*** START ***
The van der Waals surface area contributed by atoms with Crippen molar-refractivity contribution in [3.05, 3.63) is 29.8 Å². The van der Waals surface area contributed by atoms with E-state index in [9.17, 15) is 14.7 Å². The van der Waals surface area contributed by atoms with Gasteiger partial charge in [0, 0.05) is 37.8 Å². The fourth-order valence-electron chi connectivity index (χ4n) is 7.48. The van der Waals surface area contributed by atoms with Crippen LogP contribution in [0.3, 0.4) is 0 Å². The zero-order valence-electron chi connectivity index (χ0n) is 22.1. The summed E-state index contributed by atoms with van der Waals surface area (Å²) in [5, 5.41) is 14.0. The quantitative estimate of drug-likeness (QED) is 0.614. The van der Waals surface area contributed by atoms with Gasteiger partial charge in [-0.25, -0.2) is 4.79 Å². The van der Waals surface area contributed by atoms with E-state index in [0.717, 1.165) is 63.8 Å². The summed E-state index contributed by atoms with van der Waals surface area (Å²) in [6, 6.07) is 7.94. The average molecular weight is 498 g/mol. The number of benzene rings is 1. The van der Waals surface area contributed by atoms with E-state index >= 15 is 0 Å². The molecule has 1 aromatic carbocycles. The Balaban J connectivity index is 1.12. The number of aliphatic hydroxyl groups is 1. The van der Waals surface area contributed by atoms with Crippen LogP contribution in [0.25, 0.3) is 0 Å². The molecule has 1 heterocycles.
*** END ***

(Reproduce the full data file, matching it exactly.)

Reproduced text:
The van der Waals surface area contributed by atoms with Crippen molar-refractivity contribution in [3.05, 3.63) is 29.8 Å². The van der Waals surface area contributed by atoms with E-state index in [9.17, 15) is 14.7 Å². The van der Waals surface area contributed by atoms with Gasteiger partial charge in [0, 0.05) is 37.8 Å². The fourth-order valence-electron chi connectivity index (χ4n) is 7.48. The van der Waals surface area contributed by atoms with Crippen LogP contribution in [0.3, 0.4) is 0 Å². The zero-order valence-electron chi connectivity index (χ0n) is 22.1. The summed E-state index contributed by atoms with van der Waals surface area (Å²) in [5, 5.41) is 14.0. The quantitative estimate of drug-likeness (QED) is 0.614. The van der Waals surface area contributed by atoms with Gasteiger partial charge in [-0.25, -0.2) is 4.79 Å². The van der Waals surface area contributed by atoms with E-state index in [0.717, 1.165) is 63.8 Å². The summed E-state index contributed by atoms with van der Waals surface area (Å²) in [6, 6.07) is 7.94. The average molecular weight is 498 g/mol. The number of benzene rings is 1. The van der Waals surface area contributed by atoms with E-state index >= 15 is 0 Å². The molecule has 1 aromatic carbocycles. The Balaban J connectivity index is 1.12. The number of aliphatic hydroxyl groups is 1. The van der Waals surface area contributed by atoms with Crippen LogP contribution in [0.25, 0.3) is 0 Å². The molecule has 1 heterocycles.